Justin Trudeau, Accused of Groping Reporter 18 Years Ago, Says He Doesn’t ‘Remember Any Negative Interactions’

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Canadian Prime Minister Justin Trudeau gestures at the G7 Summit on June 9, 2018, in Quebec City, Canada. (Credit: Neil Hall / Getty Images)

Canadian Prime Minister Justin Trudeau gestures at the G7 Summit on June 9, 2018, in Quebec City, Canada. (Credit: Neil Hall / Getty Images)

Canadian Prime Minister Justin Trudeau has responded to allegations that he groped a female reporter 18 years ago, saying he doesn’t recall “any negative interactions that day at all.”

Trudeau, who has long spoken out against sexual harassment, briefly addressed the matter when asked by a reporter on Sunday at an event in Regina, Saskatchewan.

The question concerns a charity fundraiser that Trudeau, then 28, attended in Creston, British Columbia, before he launched his political career. Trudeau is the son of late Prime Minister Pierre Trudeau.

Trudeau attended the fundraiser to support avalanche safety.

An unsigned editorial that appeared at the time in the Creston Valley Advance newspaper said he apologized for inappropriate “handling” of the woman. The editorial did not provide any details, but said Trudeau “blatantly disrespected” the reporter.

The Prime Minister said Sunday: “I remember that day in Creston well … I had a good day that day; I don’t remember any negative interactions that day at all.”

Trudeau’s office on Monday reiterated his stance.

“As the Prime Minister has said before, he has always been very careful to treat everyone with respect. His first experiences with activism were on the issue of sexual assault at McGill (University), and he knows the importance of being thoughtful and respectful,” the office said.

CNN did not contact the reporter because she told CNN partner CBC News that she did not want her name to be used and did not want to be contacted about the story.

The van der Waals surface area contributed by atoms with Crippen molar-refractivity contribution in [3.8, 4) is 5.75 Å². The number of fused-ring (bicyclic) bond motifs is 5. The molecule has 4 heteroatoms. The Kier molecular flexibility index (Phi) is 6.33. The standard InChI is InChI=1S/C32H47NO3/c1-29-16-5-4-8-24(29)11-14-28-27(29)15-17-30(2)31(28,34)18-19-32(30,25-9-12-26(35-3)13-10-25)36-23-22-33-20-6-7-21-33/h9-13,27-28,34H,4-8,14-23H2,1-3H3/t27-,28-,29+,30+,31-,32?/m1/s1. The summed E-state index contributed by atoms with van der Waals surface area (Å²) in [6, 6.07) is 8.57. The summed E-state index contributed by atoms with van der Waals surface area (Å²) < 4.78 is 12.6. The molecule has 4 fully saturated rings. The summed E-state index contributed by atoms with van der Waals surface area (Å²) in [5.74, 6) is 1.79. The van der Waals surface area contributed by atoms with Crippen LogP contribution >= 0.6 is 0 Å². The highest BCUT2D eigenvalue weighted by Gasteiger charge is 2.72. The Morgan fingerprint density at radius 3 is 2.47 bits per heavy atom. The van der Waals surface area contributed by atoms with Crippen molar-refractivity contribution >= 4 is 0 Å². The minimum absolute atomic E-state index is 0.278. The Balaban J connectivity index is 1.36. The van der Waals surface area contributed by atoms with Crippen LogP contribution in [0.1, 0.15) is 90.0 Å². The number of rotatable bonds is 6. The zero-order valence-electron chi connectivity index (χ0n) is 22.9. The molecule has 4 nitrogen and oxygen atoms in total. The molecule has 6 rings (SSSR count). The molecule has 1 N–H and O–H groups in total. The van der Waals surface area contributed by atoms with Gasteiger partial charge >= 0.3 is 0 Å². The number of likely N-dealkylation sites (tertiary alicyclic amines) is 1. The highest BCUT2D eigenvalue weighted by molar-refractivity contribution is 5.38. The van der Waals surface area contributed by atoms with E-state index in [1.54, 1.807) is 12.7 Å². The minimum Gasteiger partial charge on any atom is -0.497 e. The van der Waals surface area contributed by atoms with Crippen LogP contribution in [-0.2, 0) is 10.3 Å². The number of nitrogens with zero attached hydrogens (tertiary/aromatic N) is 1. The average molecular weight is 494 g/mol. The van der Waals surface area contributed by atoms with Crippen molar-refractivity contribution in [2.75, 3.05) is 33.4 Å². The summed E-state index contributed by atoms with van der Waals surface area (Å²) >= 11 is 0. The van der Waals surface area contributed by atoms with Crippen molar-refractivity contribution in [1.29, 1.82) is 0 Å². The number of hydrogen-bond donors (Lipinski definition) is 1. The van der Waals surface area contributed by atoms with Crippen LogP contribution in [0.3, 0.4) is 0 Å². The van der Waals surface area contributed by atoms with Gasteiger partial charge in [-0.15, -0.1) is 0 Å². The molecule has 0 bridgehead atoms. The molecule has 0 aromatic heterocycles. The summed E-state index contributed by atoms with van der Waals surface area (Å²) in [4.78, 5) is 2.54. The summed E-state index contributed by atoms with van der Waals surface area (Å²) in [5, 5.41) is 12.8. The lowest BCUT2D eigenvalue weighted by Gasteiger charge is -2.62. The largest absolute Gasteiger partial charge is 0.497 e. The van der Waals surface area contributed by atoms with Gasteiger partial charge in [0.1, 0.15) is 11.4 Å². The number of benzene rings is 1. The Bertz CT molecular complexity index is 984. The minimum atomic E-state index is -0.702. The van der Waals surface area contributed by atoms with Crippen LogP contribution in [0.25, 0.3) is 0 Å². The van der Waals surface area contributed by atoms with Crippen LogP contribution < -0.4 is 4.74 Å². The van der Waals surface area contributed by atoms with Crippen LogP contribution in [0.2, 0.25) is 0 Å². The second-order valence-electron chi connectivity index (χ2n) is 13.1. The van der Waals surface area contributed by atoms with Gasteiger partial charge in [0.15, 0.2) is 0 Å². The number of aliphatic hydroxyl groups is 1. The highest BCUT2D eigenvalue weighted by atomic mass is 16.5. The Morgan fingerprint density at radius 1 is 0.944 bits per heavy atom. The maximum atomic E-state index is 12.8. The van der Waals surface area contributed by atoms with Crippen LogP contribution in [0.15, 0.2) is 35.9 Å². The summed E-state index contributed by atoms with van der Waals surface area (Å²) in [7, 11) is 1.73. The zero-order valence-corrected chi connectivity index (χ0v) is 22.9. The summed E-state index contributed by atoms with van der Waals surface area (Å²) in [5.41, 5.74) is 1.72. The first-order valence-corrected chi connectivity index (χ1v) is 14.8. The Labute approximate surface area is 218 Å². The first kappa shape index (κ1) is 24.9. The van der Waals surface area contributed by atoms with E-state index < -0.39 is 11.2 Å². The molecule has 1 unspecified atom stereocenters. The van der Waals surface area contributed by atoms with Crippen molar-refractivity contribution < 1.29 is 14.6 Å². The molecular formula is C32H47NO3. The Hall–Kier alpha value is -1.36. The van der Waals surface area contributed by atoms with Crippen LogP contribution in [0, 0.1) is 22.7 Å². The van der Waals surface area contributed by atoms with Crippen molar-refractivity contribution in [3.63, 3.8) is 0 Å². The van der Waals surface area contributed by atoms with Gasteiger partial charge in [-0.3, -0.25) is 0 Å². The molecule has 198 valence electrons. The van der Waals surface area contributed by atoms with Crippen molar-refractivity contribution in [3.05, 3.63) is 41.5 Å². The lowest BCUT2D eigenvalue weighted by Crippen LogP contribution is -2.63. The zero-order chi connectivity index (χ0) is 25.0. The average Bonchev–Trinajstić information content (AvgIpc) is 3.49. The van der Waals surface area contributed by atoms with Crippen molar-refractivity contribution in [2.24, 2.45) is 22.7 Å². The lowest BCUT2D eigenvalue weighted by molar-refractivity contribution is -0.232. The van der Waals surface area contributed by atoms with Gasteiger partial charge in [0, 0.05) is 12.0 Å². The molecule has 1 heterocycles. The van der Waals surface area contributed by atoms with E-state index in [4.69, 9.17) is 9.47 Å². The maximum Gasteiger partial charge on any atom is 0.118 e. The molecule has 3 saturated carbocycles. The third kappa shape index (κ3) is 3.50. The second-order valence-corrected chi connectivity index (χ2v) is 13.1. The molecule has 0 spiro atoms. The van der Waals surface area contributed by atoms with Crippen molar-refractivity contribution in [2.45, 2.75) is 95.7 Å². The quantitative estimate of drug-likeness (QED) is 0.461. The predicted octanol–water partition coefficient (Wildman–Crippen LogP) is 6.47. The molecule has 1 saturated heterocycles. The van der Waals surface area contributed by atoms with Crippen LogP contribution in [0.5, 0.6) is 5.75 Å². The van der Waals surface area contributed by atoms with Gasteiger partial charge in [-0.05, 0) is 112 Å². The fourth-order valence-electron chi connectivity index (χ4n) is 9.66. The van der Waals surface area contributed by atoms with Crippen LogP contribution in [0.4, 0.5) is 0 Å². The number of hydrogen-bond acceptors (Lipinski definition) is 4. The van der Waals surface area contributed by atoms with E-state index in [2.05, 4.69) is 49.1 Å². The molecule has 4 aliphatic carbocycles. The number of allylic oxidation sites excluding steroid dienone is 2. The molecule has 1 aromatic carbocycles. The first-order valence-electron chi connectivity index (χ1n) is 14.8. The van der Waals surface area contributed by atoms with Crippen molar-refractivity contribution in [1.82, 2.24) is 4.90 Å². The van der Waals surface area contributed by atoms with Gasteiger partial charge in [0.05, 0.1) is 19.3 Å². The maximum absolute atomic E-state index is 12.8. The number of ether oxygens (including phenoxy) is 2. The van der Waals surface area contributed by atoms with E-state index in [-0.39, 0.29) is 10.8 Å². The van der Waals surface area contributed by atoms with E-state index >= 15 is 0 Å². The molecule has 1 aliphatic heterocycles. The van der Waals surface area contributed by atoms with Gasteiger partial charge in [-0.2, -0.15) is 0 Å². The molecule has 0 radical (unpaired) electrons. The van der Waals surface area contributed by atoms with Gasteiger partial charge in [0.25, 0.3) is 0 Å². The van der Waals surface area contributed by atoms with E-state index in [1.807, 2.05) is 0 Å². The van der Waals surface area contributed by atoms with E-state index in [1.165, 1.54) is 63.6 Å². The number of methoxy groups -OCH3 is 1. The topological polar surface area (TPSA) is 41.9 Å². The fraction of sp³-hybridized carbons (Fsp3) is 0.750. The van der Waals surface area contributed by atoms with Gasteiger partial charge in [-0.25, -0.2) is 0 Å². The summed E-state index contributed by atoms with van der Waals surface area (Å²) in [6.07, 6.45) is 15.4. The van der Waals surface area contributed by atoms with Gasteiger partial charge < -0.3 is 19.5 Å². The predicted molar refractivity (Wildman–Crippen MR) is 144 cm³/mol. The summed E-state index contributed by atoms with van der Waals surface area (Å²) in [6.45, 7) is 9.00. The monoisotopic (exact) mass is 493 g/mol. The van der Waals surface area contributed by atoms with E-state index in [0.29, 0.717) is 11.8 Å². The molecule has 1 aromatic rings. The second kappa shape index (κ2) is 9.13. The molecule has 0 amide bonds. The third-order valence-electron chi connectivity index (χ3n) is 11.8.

The allegation resurfaced last month after Canadian political commentator Warren Kinsella tweeted a picture of the editorial and used the #MeToo hashtag.

Valerie Bourne, former publisher of the Advance, told CBC News that she spoke with the reporter in 2000: “My recollections of the conversation were that she came to me because she was unsettled by it. She didn’t like what had happened. She wasn’t sure how she should proceed with it because of course we’re talking somebody who was known to the Canadian community.”

Bourne said, “I would not classify it or qualify it as sexual assault.” But she said that Trudeau’s alleged actions were “definitely not welcome and definitely inappropriate.”

Earlier this year, Trudeau was asked by CBC Radio whether any of his actions could have been misconstrued.

“I don’t think so,” the Prime Minister said. “I have been very, very careful all my life to be thoughtful, to be respectful of people’s space and people’s head space as well.”

At the World Economic Forum in Davos, Switzerland, this year, Trudeau said sexual harassment “is a systemic problem and it is unacceptable.”

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